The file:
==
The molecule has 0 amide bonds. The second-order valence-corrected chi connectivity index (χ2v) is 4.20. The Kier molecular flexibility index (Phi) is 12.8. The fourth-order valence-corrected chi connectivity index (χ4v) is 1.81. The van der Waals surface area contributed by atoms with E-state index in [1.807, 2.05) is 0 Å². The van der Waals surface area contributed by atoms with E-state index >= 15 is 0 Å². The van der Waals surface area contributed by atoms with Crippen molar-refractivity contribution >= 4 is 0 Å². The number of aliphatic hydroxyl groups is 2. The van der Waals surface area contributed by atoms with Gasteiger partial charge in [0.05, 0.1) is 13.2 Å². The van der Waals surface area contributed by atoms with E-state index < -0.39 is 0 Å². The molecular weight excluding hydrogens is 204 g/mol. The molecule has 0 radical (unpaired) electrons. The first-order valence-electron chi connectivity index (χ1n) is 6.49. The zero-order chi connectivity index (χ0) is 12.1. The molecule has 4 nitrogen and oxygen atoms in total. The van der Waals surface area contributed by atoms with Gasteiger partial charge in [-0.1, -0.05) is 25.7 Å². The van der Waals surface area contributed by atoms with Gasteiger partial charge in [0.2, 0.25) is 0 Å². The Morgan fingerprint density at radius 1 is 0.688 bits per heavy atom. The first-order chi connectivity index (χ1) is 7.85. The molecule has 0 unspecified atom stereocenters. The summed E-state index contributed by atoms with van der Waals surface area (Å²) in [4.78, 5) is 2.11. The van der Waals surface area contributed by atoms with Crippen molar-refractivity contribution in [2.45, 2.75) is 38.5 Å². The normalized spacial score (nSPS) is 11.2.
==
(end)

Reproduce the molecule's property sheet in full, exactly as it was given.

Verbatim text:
The molecule has 0 amide bonds. The second-order valence-corrected chi connectivity index (χ2v) is 4.20. The Kier molecular flexibility index (Phi) is 12.8. The fourth-order valence-corrected chi connectivity index (χ4v) is 1.81. The van der Waals surface area contributed by atoms with E-state index in [1.807, 2.05) is 0 Å². The van der Waals surface area contributed by atoms with E-state index >= 15 is 0 Å². The van der Waals surface area contributed by atoms with Crippen molar-refractivity contribution >= 4 is 0 Å². The number of aliphatic hydroxyl groups is 2. The van der Waals surface area contributed by atoms with Gasteiger partial charge in [0.05, 0.1) is 13.2 Å². The van der Waals surface area contributed by atoms with E-state index < -0.39 is 0 Å². The molecular weight excluding hydrogens is 204 g/mol. The molecule has 0 radical (unpaired) electrons. The first-order valence-electron chi connectivity index (χ1n) is 6.49. The zero-order chi connectivity index (χ0) is 12.1. The molecule has 4 nitrogen and oxygen atoms in total. The van der Waals surface area contributed by atoms with Gasteiger partial charge in [-0.1, -0.05) is 25.7 Å². The van der Waals surface area contributed by atoms with Gasteiger partial charge in [0.2, 0.25) is 0 Å². The Morgan fingerprint density at radius 1 is 0.688 bits per heavy atom. The first-order chi connectivity index (χ1) is 7.85. The molecule has 0 unspecified atom stereocenters. The summed E-state index contributed by atoms with van der Waals surface area (Å²) in [4.78, 5) is 2.11. The van der Waals surface area contributed by atoms with Crippen molar-refractivity contribution in [2.45, 2.75) is 38.5 Å². The normalized spacial score (nSPS) is 11.2.